Once force is used for wants, then individual liberty falls by the wayside.

                    You want property. You don’t need it. You certainly don’t need it more than you need medical care in the event of an emergency. You certainly don’t need it more than food or water. I realize that acknowledging how COMPLETELY arbitrary your system of what force is OK for will undermine your entire worldview, but that’s a personal problem.

                    1. If property resulted from governments, what were governments created to protect, exactly?

                    2. This doesn’t make any sense.

                      That’s because you are stupid.

                      Prove it.

                      I could prove it with logic, but you are impervious to logic. Logic is abstract. It is not something you can put your finger on. Which means you, with your tiny little mind, cannot comprehend it. You’re too stupid.

                      I realize that acknowledging how COMPLETELY arbitrary your system of what force is OK for will undermine your entire worldview, but that’s a personal problem.

                      There’s nothing arbitrary about it. It’s based upon principle and logic. Things that are beyond your comprehension. Because you’re stupid.

                    3. Wow. Principles and logic. But I’m too stupid to understand them. THAT’S convincing.

                    4. so uhh Tony is actually correct here, one of the necessary and proper things that governments do is protect property rights.

                      Morally your house is yours because you paid for it, but that matters not to a thug who wants it and kicks your ass and takes it from you. Which is why we have government backed deeds that say your house is yours whether your ass gets kicked or not.

                      Now Tony goes on to mention Food/water and medical care as being more important than property. What he does not understand is that those things are themselves property, and just because of the needs of one person the deprivation of the rights of another to that property is not justified.

                      In a nutshell the government cannot justify depriving one person of food to feed another because it would require starving the other. Now the Tony’s of the world (disclaimer I’m tilting at strawmen here) say that taking from people with a surplus is justified, but the baker bakes more bread than he eats to trade for other necessities. That little concept of trading is one that proggies just don’t get.

                2. Says the person who would gleefully line up his political opponents and kill them if given the chance.

                  Don’t ever change, fascist.

                3. You don’t need a government to tell me what my property is. You can come to me and see what I allow you to take and what will amount to a punch in your slaver face if you try to take it.

                  1. What if your next door neighbor wants to cut a tree down but you disagree about whose side of the line it falls on? Fisticuffs? Yeah, real sophisticated philosophy you guys have got here.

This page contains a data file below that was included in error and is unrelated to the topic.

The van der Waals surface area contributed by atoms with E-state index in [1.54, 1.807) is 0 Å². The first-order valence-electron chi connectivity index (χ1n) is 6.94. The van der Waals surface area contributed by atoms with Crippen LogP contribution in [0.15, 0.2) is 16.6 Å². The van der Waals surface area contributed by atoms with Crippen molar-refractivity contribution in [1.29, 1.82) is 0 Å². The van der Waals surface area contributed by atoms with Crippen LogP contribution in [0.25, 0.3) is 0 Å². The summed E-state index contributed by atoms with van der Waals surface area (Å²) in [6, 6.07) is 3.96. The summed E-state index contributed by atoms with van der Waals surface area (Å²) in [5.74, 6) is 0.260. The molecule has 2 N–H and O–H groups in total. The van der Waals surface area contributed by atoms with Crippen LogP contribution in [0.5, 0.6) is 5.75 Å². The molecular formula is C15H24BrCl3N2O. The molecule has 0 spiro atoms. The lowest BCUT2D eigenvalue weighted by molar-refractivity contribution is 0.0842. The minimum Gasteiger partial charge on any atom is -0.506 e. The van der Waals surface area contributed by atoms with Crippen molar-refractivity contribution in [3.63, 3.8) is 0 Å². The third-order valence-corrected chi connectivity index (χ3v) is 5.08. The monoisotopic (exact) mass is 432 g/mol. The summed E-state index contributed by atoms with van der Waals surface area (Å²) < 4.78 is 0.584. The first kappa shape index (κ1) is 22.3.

1. That happens with sometimes anyway. So?

                      Sure as hell better than being dominated by beta male fags like you.

                    2. I can think of a bunch of different ways to amicably resolve that – and people have done just that for hundreds of thousands of years.

                      But a major reason that people like you are slavers and statists, and are scared of a society with liberty and real freedom, is because “Fisticuffs” is the ONLY way that YOU know to resolve that tree situation without handing over your rights. Fear is obviously the only thing keeping you from getting into a fight with your neighbor over a tree dispute. You are the caveman.

                      We are not scared of Liberty because we can navigate it. We are not worried about getting into a fight with our neighbors over a tree.

                      The statism of the modern world is the only thing that allows you entry into civilized society. Otherwise someone like you would be an troglodytic outcast.

                    3. I own a house on a small lot. My neighbor is an old lady who gets on my nerves. I have a maple tree that drops leaves in her lawn. Because she is physically unable and believes I have the responsibility to do so, she routinely calls the police to force me at gunpoint to rake the leaves in her front lawn.

                      Oh, wait, no, she asked me once when we first got the place and we just do it because we don’t want to be dicks, even when she’s annoying. Same reason we shovel the snow in front of her house.

                      Tony, you might find this surprising, but a guy on the other side of my block went through our neighborhood with his snowblower this past winter and cleared everyone’s sidewalks. Another guy plowed the street since the city apparently decided they weren’t going to do it. Later that week some folks got together and dropped off some cash to pay for gas.

                      Now, this is the part that will knock your socks off: the government wasn’t involved. At. All.